Pigs from the ISRL have helped test devices that have saved infants and rebuilt facial bones of injured soldiers, outcomes Wheeler is proud of. But his primary gig is agriculture. Broadly, he and his team work to improve production characteristics in swine and cattle using advanced tools such as gene editing, embryo transfer, and stem cell therapies.

Wheeler’s foundation in agriculture led him to leap with both feet into a project that could save human lives.

“I signed up in ag more than 40 years ago to feed people, to take care of people, and help people who needed help,” Wheeler says. “And so this is just another example of stepping up where we could help; we were ready when the call came in. That’s what we do in agriculture, and what we do in the College of ACES.”


Wheeler Lab Leads Animal Testing of the Illinois RapidVent Ventilator

The Illinois RapidVent is a working prototype of an emergency ventilator for COVID-19 patients.  Website: https://rapidvent.grainger.illinois.edu/index.asp

Full Press Release: https://rapidvent.grainger.illinois.edu/pr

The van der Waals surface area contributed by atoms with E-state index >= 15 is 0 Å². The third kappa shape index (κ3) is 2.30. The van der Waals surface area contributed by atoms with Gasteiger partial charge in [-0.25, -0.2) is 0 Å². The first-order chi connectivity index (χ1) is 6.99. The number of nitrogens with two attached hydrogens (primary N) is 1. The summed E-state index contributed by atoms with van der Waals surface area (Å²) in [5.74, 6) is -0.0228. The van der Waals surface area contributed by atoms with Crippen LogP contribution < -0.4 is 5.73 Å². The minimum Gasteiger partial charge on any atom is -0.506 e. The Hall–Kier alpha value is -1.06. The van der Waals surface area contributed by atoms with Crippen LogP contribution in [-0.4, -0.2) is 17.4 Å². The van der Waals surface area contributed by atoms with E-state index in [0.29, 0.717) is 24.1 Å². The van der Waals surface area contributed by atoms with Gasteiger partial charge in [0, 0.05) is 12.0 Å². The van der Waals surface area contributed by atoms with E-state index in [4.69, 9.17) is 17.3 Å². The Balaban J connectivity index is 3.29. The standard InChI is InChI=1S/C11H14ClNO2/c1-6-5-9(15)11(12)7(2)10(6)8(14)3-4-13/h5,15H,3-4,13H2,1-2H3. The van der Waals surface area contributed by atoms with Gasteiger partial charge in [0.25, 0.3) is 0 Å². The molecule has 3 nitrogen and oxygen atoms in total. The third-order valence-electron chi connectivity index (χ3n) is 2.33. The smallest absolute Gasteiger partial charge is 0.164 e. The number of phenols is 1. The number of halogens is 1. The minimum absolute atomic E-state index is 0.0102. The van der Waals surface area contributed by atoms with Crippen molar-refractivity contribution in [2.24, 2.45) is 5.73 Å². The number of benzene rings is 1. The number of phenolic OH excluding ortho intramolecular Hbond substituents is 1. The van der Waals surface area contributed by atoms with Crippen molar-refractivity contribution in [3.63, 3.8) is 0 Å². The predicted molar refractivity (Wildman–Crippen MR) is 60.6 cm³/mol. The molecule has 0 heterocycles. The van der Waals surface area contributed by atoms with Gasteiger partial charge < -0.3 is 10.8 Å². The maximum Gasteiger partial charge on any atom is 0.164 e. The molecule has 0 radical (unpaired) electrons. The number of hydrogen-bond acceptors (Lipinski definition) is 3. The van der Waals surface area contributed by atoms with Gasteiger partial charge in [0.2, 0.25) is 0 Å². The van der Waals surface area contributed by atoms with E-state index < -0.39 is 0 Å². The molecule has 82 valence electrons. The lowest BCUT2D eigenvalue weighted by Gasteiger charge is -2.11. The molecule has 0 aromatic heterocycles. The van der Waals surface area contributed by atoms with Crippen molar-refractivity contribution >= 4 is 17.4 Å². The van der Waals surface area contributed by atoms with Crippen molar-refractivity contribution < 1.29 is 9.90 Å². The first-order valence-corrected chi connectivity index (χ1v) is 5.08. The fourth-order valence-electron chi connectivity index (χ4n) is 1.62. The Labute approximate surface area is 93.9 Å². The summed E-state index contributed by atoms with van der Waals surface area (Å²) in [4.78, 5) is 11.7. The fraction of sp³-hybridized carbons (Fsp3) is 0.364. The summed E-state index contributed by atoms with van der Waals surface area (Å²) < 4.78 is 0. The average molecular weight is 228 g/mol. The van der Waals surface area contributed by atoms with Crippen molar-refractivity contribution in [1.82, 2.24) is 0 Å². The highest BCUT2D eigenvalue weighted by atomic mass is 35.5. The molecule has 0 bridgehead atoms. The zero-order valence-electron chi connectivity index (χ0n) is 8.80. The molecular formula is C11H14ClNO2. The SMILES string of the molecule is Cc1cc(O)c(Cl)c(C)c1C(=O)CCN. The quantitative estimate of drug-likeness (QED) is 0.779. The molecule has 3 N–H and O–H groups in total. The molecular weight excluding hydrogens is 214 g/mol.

The United States is expecting a severe shortage of ventilators to help people suffering from the most serious cases of COVID-19. On March 16, 2020, a team of more than 40 engineers, doctors, medical professionals, designers, and manufacturing experts from industry launched an Apollo 13-style project to help address that need.

“Our team is living the Apollo 13 movie,” said William King, the overall project leader. “We have dropped everything else to work around the clock to help respond to the COVID-19 crisis.” King is a Professor of Mechanical Science and Engineering who holds appointments in The Grainger College of Engineering and the Carle Illinois College of Medicine.